Prosecutors in the American city of Baltimore have dropped all charges against Adnan Syed, whose murder case garnered worldwide attention through the hit podcast Serial.
Syed served 23 years in prison after he was convicted of the murder of his ex-girlfriend Hae Min Lee.
But his conviction was quashed last month, and on Tuesday it was announced that all charges had been dropped.
“Finally, Adnan Syed is able to live as a free man,” his lawyer, Erica Suter, said in a statement.
“Adnan is innocent and lost 23 years of his life serving time for a crime he did not commit,” she added.
Baltimore’s state attorney Marilyn Mosby said the dropping of charges means the case against Syed is closed and he cannot be charged again.
The charges were dropped due to the completion of touch DNA testing on Ms Lee’s clothes for the first time, which uncovered multiple DNA samples on her shoes – none of which belonged to Adnan Syed.
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“Today, justice is done,” Ms Mosby said, adding her office will continue its efforts to prosecute anyone who is responsible for Ms Lee’s death.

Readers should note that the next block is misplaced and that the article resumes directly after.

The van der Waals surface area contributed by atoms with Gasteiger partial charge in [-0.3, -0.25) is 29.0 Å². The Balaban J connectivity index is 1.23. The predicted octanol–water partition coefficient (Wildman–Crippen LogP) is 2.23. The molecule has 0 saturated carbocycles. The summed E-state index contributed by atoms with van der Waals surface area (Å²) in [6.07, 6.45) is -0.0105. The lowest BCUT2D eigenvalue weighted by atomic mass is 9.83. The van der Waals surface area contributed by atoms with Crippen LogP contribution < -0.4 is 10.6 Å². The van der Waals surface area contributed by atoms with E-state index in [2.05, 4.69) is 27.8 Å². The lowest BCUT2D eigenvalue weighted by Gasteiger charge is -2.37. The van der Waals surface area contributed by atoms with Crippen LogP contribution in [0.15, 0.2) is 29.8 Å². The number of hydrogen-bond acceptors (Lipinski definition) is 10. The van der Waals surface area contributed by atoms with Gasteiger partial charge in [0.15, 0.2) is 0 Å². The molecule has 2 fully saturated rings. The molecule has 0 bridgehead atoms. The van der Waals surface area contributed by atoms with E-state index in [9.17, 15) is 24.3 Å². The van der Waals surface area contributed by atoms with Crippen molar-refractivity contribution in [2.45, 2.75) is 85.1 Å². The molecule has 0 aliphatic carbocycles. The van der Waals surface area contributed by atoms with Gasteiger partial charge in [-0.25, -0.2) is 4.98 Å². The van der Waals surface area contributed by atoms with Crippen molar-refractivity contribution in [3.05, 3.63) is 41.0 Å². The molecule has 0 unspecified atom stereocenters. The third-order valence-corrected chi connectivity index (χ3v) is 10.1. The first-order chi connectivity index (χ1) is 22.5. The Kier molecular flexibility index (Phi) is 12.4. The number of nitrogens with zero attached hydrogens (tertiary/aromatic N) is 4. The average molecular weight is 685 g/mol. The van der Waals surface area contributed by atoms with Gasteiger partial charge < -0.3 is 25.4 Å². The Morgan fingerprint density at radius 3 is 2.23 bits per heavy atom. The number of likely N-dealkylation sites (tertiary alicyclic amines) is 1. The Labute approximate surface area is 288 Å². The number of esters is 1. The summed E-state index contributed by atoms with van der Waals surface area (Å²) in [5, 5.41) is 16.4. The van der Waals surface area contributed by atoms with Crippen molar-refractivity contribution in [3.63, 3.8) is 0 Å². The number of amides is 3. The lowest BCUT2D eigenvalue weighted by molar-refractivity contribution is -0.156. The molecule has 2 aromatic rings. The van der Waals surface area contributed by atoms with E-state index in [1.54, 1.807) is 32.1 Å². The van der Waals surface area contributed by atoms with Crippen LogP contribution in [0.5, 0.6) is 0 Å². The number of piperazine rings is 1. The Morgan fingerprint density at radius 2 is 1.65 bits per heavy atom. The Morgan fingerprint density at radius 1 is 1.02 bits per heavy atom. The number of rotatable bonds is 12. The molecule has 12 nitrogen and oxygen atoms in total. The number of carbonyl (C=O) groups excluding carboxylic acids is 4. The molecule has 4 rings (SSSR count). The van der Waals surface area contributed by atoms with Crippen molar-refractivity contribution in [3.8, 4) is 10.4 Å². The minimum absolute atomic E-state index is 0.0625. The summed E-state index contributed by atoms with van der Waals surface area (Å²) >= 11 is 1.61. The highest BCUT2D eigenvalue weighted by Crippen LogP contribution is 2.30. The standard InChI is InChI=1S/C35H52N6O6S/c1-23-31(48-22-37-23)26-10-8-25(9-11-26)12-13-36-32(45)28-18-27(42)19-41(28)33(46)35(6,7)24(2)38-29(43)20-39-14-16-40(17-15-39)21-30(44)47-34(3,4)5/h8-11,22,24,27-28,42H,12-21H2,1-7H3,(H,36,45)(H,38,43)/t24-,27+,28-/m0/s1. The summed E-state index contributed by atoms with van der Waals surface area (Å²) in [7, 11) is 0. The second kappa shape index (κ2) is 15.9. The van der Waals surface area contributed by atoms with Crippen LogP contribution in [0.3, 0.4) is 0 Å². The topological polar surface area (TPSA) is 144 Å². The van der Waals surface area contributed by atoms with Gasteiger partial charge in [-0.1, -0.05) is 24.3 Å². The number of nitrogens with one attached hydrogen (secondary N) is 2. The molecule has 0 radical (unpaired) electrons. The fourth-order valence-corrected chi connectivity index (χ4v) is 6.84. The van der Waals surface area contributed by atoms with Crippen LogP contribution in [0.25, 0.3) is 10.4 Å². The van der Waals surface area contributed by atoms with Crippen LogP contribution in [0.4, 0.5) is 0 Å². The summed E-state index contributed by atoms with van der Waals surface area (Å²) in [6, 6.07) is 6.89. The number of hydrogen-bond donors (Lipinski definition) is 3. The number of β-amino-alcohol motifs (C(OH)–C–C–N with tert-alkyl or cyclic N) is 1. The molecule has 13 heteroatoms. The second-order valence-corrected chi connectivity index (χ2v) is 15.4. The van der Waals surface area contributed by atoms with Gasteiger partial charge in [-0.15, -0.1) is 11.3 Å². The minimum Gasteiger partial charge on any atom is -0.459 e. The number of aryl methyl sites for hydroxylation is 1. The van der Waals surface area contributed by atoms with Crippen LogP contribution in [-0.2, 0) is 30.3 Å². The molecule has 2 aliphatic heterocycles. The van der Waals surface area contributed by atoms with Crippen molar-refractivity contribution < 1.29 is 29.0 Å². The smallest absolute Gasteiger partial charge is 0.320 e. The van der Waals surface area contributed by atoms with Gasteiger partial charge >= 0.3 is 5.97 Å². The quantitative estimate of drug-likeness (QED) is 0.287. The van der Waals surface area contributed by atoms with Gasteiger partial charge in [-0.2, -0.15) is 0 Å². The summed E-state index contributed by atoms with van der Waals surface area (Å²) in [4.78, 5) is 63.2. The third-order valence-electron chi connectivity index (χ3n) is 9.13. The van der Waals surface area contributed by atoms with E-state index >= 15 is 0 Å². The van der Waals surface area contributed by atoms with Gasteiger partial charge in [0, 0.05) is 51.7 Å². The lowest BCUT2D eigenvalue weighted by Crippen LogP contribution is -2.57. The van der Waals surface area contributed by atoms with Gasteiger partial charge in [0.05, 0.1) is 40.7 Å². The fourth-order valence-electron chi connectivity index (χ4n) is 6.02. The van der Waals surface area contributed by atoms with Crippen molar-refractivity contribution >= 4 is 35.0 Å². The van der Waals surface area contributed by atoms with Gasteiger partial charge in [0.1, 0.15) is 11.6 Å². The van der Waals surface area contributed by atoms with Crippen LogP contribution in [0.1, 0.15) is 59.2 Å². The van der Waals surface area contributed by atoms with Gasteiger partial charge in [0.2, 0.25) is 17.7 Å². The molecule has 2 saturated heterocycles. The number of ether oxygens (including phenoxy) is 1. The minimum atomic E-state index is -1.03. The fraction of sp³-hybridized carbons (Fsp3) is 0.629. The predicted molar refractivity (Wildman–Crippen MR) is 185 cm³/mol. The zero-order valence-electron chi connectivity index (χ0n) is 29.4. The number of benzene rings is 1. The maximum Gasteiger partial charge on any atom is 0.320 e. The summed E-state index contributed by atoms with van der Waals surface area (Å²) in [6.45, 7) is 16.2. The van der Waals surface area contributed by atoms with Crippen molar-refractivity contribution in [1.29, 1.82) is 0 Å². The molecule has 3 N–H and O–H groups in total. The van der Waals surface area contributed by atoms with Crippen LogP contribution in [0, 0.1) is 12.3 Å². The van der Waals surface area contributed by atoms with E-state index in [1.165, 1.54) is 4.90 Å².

She also apologised to the families of Ms Lee and Adnan Syed, who she said spent 23 years behind bars due to a “wrongful conviction.”
After the murder of his high school classmate and ex-girlfriend Hae Min Lee in 1999, a jury found Syed guilty of premeditated murder, kidnapping, robbery and false imprisonment.
Prosecutors argued he was a scorned lover who had strangled Ms Lee and hid her body in Baltimore’s Leakin Park with the help of a friend. They relied in part on mobile phone location data that has since been proven unreliable.
Syed has maintained his innocence since his conviction and appealed the court’s decision several times, including a recent attempt in 2019. All of his applications were denied.
The Serial podcast said: “Adnan Syed is free as of today. Dropping the charges is the only fair outcome, but everything the prosecutors put in that motion to vacate was known or knowable to detectives and prosecutors 23 years ago. And all of it — shady police practices, shaky forensics, withholding of exculpatory evidence — is common.”
You can listen to the Serial podcast on the case of Adnan Syed here.